1. There is a rising list of reasons why self-published books are being rejected by book blogs. After running my book blog for three months now, and receiving over 150 requests, I’ve come to see and understand why some bloggers have dropped the hammer on indies.

    One of the major reasons is politeness. 90% of the review requests I get are friendly, guideline-following, lovable people. 10% are arrogant, constantly bothersome or just flat-out rude. This is the small population that needs a publicist, desperately, as they lack the communication skills to get results on their own, whether they have a future bestseller or not.

    Second is quality. I don’t over nit-pick on grammar and spelling as long as it doesn’t derail my reading, (I’m an indie author myself) but when I get a review copy with formatting that can make my eyes bleed, I start crying. When a book has a horribad cover, it’s hard to promote on a professional level, let alone pin up for all to see on my blog.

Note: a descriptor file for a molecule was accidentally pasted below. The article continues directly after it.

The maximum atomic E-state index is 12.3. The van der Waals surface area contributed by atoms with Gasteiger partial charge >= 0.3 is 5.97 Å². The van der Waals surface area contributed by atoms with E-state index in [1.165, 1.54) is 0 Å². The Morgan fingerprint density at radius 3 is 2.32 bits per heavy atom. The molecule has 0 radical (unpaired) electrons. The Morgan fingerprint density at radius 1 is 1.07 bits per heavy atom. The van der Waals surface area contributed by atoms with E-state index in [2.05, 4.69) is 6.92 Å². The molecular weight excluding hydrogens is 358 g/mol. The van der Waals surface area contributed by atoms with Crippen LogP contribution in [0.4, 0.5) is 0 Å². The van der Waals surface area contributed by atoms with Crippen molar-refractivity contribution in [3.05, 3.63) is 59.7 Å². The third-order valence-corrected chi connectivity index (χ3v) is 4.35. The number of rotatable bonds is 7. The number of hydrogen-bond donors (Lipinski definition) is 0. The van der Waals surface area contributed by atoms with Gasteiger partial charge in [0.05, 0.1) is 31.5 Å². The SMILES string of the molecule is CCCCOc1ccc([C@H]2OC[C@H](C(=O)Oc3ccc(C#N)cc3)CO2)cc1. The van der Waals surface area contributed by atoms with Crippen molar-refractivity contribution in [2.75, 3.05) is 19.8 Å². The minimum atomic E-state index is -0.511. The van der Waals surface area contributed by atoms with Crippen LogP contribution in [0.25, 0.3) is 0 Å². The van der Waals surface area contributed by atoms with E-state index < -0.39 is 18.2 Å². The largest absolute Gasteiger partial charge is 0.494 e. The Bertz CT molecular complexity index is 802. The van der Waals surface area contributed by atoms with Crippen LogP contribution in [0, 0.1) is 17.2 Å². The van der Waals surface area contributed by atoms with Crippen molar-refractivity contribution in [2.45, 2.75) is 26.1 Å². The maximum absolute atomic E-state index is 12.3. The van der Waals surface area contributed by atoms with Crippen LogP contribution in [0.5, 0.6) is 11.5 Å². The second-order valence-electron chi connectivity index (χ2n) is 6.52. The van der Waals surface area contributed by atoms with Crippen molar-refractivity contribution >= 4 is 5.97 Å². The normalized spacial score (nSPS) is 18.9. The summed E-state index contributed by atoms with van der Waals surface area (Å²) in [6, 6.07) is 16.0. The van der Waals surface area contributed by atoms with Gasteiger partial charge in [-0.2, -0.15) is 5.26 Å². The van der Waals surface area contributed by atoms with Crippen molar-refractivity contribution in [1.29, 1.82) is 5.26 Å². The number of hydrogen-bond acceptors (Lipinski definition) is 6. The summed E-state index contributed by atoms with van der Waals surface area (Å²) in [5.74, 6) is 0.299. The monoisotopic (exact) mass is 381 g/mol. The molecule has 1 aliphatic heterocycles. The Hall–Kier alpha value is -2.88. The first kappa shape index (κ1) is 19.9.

Third is market and popularity. A lot of indie books sell for really low prices, which is great unless you’re a blogger who wants to make a decent affiliate cut for your efforts. Trad-pubs often sell at high prices, which means instead of getting 6 cents for a referral to a book’s purchase, I can get over a dollar. I review as a hobby, but a lot of bloggers don’t.

    These are just my thoughts on the table. =)

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    1. Thank you for taking the time to offer your explanation, Wist. I’m sorry to hear so many indies are arrogant, pesky, or rude to you. Unfortunately, lack of professionalism is one thing I’ve heard bemoaned by many.

      And you’ve informed me of a factor I hadn’t considered — affiliate sales. I can see why you wouldn’t be interested in reviewing the 99-cent ebooks so popular among indies. But not all indies publish at that price, and many of us have print books at much higher prices. Of course, even if a book is well written and competitively priced, that’s no guarantee it will be a big seller, no matter how it’s published.